Use and methodology of framework synthesis in mixed-methods literature reviews
2Costello Medical, US
Background: Framework synthesis (FS) is a method for synthesis of qualitative research in systematic reviews (SRs), which is being increasingly utilised to synthesise data from diverse sources to explore complex healthcare issues. While published guidance on conducting mixed-methods SRs and qualitative FS is available, there is little consensus on conducting mixed-methods FS.
Objectives: To conduct a targeted literature review (TLR) to evaluate the current use and methodology of FS in mixed-methods literature reviews.
Methods: This TLR was conducted according to a prespecified protocol. In February 2023, we searched MEDLINE, Embase and Cochrane Database of Systematic Reviews (via Ovid) for mixed-methods reviews using FS. Records were reviewed by a single individual at the title/abstract and full-text review stages. Information was extracted on rationale for FS use, framework development, extraction, synthesis and integration of quantitative and qualitative data, quality assessment (QA), outputs and reported limitations of FS.
Results: We initially identified 240 unique records, of which 123 were excluded at title/abstract review and 68 excluded at full-text review, leaving 49 peer-reviewed publications for analysis. All but four reviews were SRs, with two rapid reviews, one scoping review and one SR of SRs. Primary quantitative, qualitative or mixed-methods studies were eligible for inclusion; secondary research or opinion were included in less than 25% of reviews. Two reviews only extracted author summary or interpretation of quantitative findings. The level of detail on how FS was conducted varied, with some detailing the process step by step and others only citing the method. Very few described how quantitative and qualitative data were integrated. Where reported, methods included convergent synthesis, whereby quantitative data are transformed into qualitative statements through narrative interpretation (“qualitising”), and the Pillar Integration Process, whereby data are listed by type and then matched to corresponding qualitative or quantitative data before further synthesis. Most reviews used QA tools designed to appraise multiple study designs; however, some did not perform formal QA owing to heterogeneity. Few reviews cited qualitative reporting guidelines.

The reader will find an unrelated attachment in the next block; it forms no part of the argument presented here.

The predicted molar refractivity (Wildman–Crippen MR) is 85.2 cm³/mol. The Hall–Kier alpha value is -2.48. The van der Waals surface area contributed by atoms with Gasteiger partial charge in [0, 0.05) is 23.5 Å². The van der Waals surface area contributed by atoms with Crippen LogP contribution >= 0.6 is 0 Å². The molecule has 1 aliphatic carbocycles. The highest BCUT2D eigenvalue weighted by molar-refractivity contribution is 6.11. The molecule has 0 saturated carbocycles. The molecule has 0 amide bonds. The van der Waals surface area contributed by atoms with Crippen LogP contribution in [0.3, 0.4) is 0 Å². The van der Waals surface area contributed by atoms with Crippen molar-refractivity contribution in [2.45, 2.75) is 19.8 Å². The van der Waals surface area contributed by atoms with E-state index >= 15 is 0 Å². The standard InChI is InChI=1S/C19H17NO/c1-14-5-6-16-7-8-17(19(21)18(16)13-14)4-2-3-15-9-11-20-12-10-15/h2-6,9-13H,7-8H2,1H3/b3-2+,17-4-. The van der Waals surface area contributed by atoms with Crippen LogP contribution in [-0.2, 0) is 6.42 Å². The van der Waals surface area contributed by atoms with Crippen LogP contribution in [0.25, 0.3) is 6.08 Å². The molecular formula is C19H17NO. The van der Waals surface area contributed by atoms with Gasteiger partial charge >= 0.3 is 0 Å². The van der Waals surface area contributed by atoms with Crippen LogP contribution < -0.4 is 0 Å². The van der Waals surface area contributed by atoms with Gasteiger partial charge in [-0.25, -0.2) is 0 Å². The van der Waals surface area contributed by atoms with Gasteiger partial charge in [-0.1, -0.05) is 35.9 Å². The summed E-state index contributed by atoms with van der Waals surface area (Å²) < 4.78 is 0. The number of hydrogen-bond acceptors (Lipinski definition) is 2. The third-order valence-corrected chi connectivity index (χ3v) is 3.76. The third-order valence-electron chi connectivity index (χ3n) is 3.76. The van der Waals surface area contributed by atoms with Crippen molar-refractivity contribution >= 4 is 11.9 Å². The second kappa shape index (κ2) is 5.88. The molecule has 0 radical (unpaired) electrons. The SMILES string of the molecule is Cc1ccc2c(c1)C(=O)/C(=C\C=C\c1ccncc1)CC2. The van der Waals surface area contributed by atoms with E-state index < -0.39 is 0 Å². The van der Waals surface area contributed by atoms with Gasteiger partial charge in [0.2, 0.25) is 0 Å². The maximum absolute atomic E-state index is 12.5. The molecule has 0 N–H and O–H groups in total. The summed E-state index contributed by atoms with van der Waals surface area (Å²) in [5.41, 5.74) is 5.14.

Conclusions: The volume of mixed-methods literature reviews using FS being published is increasing. With limited consensus on best practice, further guidance and improved transparency in reporting is required.